As pressures grow on governments around the world to increase corporate transparency and disclosure, beneficial ownership registers have come to play an important role in combatting money laundering, terrorist financing, and sanctions and tax evasion by requiring companies and other legal entities to disclose who ultimately owns or controls an asset.  Sunlight is the best disinfectant, and all that.

In the European Union, since the beginning of 2020 the Fifth Money Laundering Directive (5MLD) requires Member States to facilitate public access to beneficial ownership information, including at least the names, month and year of birth and country of residence and nationality and nature of interest of the beneficial owners of an entity.  Previously, under the Fourth Money Laundering Directive (4MLD), this had been limited to access by “any person or organization that can demonstrate a legitimate interest”.

While Member States may require online registration and charge a fee for public access to this information, this change significantly increased the scope of people able to view the information.  In Luxembourg, following 5MLD implementation, access to this information was initially unrestricted and more recently made available following online registration and payment of a fee.

On Tuesday, the Court of Justice of the European Union ruled that the national beneficial ownership law that implements the 5MLD in Luxembourg is too transparent, such that it breaches Articles 7 and 8 of the EU’s Charter of Fundamental Rights (the rights to respect for private and family life, home and communications, and protection of personal data, respectively).  The judgment could have significant ramifications on the use of corporate ownership information in a range of circumstances, from AML and KYC to transactional diligence, sanctions screening, and background checks.  In a nutshell, the CJEU found:

  • The general public’s access to information on beneficial ownership constitutes a serious interference with an individual’s Article 7 and 8 rights.  For example, depending on the type of personal data contained in the register, it may be possible to determine an individual’s wealth and investment activity — resulting in, as one of the claimants argued before the CEJU, a risk of fraud, kidnapping, extortion, harassment, violence or intimidation.
  • However, maintaining national ownership registers can be appropriate for contributing to the prevention of money laundering and terrorist financing, even where doing so seriously interferes with an individual’s Article 7 and 8 rights.  Crucially, this interference must be limited to what is strictly necessary and proportionate to the objective pursued — which in this case it was not, given (1) the type of information required by the Luxembourg law, and (2) the degree to which such information was accessible and subject to dissemination.
  • The safeguards built into 5MLD — namely (1) the possibility of restricting public access by requiring registration and a fee, and (2) the exemptions in exceptional circumstances where public access would expose the beneficial owner to disproportionate risk (which exemption one of the claimants attempted to rely on and failed) — were not sufficient to balance the AML objective with the beneficial owners’ fundamental rights.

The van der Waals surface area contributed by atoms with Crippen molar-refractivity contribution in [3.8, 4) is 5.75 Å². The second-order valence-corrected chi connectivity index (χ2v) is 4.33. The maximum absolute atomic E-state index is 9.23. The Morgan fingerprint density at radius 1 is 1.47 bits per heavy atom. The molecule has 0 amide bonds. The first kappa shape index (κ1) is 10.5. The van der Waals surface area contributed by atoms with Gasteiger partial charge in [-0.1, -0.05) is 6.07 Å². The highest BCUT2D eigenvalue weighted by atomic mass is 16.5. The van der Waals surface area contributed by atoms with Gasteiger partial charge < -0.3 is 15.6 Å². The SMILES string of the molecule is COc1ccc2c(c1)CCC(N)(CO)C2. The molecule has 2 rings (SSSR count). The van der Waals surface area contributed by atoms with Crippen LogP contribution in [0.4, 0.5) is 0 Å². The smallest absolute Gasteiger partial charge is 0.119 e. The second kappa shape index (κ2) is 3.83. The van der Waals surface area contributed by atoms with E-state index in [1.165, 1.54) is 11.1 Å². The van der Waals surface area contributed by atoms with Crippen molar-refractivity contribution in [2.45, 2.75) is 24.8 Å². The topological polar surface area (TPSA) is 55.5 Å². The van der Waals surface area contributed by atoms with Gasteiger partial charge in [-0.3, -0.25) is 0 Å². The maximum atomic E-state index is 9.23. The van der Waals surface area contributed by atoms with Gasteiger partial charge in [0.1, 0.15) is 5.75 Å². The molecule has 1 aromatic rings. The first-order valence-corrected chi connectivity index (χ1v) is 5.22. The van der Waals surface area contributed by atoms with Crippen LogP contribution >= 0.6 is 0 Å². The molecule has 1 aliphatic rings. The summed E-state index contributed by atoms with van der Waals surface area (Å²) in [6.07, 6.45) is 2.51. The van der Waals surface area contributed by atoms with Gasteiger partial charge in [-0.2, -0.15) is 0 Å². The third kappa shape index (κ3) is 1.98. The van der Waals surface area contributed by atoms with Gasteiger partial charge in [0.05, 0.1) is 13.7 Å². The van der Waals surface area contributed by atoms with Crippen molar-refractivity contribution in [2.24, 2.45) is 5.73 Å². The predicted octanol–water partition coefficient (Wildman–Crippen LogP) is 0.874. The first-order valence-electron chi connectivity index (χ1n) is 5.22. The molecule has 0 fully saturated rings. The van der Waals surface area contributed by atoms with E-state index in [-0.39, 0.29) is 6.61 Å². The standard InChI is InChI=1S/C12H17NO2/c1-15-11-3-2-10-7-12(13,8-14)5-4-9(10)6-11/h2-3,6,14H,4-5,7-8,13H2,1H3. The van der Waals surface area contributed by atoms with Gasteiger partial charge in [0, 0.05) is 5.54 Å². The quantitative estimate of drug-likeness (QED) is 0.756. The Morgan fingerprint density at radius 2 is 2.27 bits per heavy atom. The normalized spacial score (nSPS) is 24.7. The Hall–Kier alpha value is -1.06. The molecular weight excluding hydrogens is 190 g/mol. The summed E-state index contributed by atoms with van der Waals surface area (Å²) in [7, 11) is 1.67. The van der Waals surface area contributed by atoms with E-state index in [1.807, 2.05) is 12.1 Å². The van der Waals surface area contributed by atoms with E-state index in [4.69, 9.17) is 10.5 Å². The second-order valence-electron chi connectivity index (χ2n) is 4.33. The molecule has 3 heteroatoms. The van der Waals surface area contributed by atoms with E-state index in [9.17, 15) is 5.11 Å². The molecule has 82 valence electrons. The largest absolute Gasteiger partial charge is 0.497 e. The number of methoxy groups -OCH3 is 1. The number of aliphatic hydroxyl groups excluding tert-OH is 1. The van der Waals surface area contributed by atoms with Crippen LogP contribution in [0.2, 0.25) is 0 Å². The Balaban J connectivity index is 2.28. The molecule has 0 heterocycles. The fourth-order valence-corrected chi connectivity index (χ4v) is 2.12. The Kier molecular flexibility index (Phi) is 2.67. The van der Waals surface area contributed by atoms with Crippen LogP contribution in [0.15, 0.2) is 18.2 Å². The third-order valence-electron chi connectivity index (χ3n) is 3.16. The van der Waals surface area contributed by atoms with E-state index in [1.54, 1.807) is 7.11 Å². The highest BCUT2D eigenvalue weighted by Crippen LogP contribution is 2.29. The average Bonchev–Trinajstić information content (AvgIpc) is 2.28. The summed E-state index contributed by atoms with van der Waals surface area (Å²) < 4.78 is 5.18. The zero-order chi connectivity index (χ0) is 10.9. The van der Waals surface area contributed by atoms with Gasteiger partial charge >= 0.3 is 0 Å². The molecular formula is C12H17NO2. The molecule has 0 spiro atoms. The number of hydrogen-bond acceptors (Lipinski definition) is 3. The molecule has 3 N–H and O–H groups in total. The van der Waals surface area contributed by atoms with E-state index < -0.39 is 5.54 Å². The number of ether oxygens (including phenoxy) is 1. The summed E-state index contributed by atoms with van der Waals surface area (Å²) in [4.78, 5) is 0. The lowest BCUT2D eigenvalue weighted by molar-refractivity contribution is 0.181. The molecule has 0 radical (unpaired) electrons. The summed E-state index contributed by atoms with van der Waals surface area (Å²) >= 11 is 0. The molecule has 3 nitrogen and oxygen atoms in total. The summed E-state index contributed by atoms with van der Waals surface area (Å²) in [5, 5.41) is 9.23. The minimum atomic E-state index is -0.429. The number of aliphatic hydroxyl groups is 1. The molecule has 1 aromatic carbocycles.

In the UK, similar requirements are mostly met by the register of people of significant control (PSC) at Companies House.  The public is able to access this information freely online without charge, although the disclosures are more limited (for example, if a PSC is an unlisted foreign company, then disclosures regarding its ownership do not have to be made).  Additionally, at the time of implementation, Companies House lacked the resources and mechanisms to ensure that the information on the register was adequate, accurate and current.

Although courts in the UK aren’t bound to follow the CJEU’s post-Brexit case law, it can have interpretive value in areas that are under dispute in English law, such as around the lawfulness of the U.S. Foreign Account Tax Compliance Act.  More significantly, the decision may also give litigants the impetus to challenge the UK’s beneficial ownership register regime, which does in some cases — and likely soon will in others — apply to companies, properties and land, and trusts.  In light of this judgment, the third reading of the UK’s Economic Crime and Corporate Transparency Bill 2022, which proposes significant reforms to Companies House, is likely to be even more interesting.

Within 48 hours of the CJEU ruling, the online registers in Luxembourg and Netherlands were closed to public access, with other countries perhaps to follow.  The European Commission has stated that it is considering the judgment and its next steps, which may see a reversion to the position under 4MLD in which a legitimate interest must be demonstrated to access registry information.  Whilst the onus is now on the Commission and national governments to change their practices to comply with the CJEU’s ruling, it will be interesting to see whether companies receive an increase in access, rectification and deletion requests from individuals on whom they have run AML or sanctions checks or otherwise conducted diligence for corporate transactions or investigations using the Luxembourg register.

Many British Overseas Territories will also be considering the implications of this decision carefully. Previous commitments to promote transparency in offshore jurisdictions by creating public ownership registers may now be watered down to follow the tide of European privacy laws.